Jessica Vasquez is a teacher at Harding Middle School in Cedar Rapids, IA. She has graciously agreed to be a part of our series following real teachers as they try new methods and iterate on what works. Are you doing something awesome that you want teachers, parents, and admins to know about? Email me at: email@example.com
When I met up with Jessica, I expected to be taken up to a classroom, instead Jessica took me outside to show off the creek she uses to teach environmental science. You know you’re in the presence of good teacher when “what’s your workflow?” results in, “well, let me take you outside.”
When I finally walked into Jessica Vasquez’s room, I instantly knew I was in a place where curiosity reigns. Her room was plastered with student work, in-progress experiments, and examples of students grappling with meaningful questions.
We sat down, and I asked Vasquez to explain the things she’s actively working on this semester, she responded with the following list:
I didn’t show my hand, but I’m sure my eyebrows said, “Oh, is that all, have you considered cancer research to fill your free time?”
Being only a few weeks into the semester, Vasquez’s classes are only beginning to form around these ideas.
I asked Jessica about her radical late work policy. At first, this might seem to engender some kind of irresponsibility in students, but Jessica assured me what happens is quite the opposite:
Students turn work in on time, but sometimes it isn’t up to par. She then returns it to them and helps them through the editing process. She argues that this editing process is much more useful than a simple score of 15/30. Students don’t often interpret the tacit message that those numbers send. We want students who crave feedback. We want students who see their work as just a small part of the process of learning, rather than as the traditional get-it-done-so-you-can-be-done.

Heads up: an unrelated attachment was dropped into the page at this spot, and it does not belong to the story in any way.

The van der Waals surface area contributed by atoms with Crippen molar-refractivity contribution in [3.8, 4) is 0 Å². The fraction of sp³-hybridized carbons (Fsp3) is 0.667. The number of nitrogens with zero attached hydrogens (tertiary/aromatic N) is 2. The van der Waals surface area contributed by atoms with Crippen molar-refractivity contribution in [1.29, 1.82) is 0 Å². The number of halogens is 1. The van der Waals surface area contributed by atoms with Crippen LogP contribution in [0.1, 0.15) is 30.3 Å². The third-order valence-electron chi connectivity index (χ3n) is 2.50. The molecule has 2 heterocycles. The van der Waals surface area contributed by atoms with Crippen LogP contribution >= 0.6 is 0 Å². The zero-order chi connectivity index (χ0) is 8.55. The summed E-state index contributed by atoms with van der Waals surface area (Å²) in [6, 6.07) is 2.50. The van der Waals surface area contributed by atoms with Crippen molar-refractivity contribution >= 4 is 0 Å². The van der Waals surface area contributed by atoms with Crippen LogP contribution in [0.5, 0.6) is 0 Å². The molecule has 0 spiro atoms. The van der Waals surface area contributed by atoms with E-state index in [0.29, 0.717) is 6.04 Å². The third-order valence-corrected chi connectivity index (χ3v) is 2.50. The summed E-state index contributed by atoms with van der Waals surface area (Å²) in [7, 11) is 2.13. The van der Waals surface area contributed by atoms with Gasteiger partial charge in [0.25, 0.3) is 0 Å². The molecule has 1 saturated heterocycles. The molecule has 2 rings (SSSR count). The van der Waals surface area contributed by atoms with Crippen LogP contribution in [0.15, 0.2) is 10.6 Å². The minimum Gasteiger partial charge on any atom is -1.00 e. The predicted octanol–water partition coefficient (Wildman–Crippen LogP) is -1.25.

Jessica went on to say that this policy means that she can’t frivolously assign anything. All of the work she gives to her students she expects them to engage with deeply, which means she’s working with students from the minute she gets to school until the minute she has to leave. She believes in every single moment that she scripts for her students, which is why she can’t stand to see shoddy work, even if that work is turned in on time.
I asked her the elephant-in-the-room question: Well, aren’t there deadlines in real life? Don’t these students need to know how to do good work the first time?
She’d obviously answered this about a thousand times before. Jessica put it simply: in real life, deadlines are about getting work done that helps the rest of the team. Sometimes that means getting a half finished product to a meeting so it can be conferenced, sometimes that means extending the deadline until something is almost perfect. Either way, you’re going way beyond the usual deadline system set up in most classrooms; students are either reworking, or they’re arguing for more time for the sake of quality.
I can get behind that.
Jessica showed us a food web her students had created. Some of them centered around the creek system she had showed me at the beginning of the visit. She talked about how her students thought about the assignment, how they really tinkered with what would happen if certain animals or plants were removed. There really never seemed to be a beginning or end to the project, which is a lot more like the real world I know, than the food web assignment I did in high school. One project carries over into the next ad infinitum. You could here it in Jessica’s voice, we did this food web because it helped us understand something larger, not because it was “time for the food-web unit.”
Later in the year, IowaTransformEd will be back to visit Jessica to see how she’s tweaked her implementation of her ambitious year. Hats off to her for being willing to analyze her own practices and look for solutions that will work for her and her students, we can’t wait to highlight (and I can’t wait to steal) the things she comes up with!
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